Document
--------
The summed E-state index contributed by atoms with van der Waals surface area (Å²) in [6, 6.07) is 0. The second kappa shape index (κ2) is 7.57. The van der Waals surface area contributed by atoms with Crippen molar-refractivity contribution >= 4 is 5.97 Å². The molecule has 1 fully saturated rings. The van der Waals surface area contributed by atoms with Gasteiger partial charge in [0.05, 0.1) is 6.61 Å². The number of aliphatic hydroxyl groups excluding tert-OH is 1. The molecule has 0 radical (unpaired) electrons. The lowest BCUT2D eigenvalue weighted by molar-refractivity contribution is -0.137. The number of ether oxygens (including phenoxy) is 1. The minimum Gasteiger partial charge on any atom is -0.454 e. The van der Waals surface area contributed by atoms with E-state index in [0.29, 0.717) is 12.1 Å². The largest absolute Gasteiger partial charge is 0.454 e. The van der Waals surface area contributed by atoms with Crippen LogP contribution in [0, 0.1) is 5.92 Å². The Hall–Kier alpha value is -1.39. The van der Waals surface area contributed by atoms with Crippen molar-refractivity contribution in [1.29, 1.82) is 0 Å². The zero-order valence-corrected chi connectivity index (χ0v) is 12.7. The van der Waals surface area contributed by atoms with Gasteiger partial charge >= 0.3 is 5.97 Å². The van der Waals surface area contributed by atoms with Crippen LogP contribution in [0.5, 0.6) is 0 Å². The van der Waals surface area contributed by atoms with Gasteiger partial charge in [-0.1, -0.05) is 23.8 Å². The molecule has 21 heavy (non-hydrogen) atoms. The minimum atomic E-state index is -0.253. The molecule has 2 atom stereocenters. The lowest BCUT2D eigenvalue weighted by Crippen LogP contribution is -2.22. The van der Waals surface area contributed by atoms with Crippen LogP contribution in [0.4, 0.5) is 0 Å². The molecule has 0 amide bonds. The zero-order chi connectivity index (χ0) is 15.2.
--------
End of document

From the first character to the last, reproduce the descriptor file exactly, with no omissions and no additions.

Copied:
The summed E-state index contributed by atoms with van der Waals surface area (Å²) in [6, 6.07) is 0. The second kappa shape index (κ2) is 7.57. The van der Waals surface area contributed by atoms with Crippen molar-refractivity contribution >= 4 is 5.97 Å². The molecule has 1 fully saturated rings. The van der Waals surface area contributed by atoms with Gasteiger partial charge in [0.05, 0.1) is 6.61 Å². The number of aliphatic hydroxyl groups excluding tert-OH is 1. The molecule has 0 radical (unpaired) electrons. The lowest BCUT2D eigenvalue weighted by molar-refractivity contribution is -0.137. The number of ether oxygens (including phenoxy) is 1. The minimum Gasteiger partial charge on any atom is -0.454 e. The van der Waals surface area contributed by atoms with E-state index in [0.29, 0.717) is 12.1 Å². The largest absolute Gasteiger partial charge is 0.454 e. The van der Waals surface area contributed by atoms with Crippen LogP contribution in [0, 0.1) is 5.92 Å². The Hall–Kier alpha value is -1.39. The van der Waals surface area contributed by atoms with Crippen molar-refractivity contribution in [1.29, 1.82) is 0 Å². The zero-order valence-corrected chi connectivity index (χ0v) is 12.7. The van der Waals surface area contributed by atoms with Gasteiger partial charge >= 0.3 is 5.97 Å². The van der Waals surface area contributed by atoms with Crippen LogP contribution in [0.5, 0.6) is 0 Å². The van der Waals surface area contributed by atoms with Gasteiger partial charge in [-0.1, -0.05) is 23.8 Å². The molecule has 21 heavy (non-hydrogen) atoms. The minimum atomic E-state index is -0.253. The molecule has 2 atom stereocenters. The lowest BCUT2D eigenvalue weighted by Crippen LogP contribution is -2.22. The van der Waals surface area contributed by atoms with Crippen LogP contribution in [0.4, 0.5) is 0 Å². The molecule has 0 amide bonds. The zero-order chi connectivity index (χ0) is 15.2.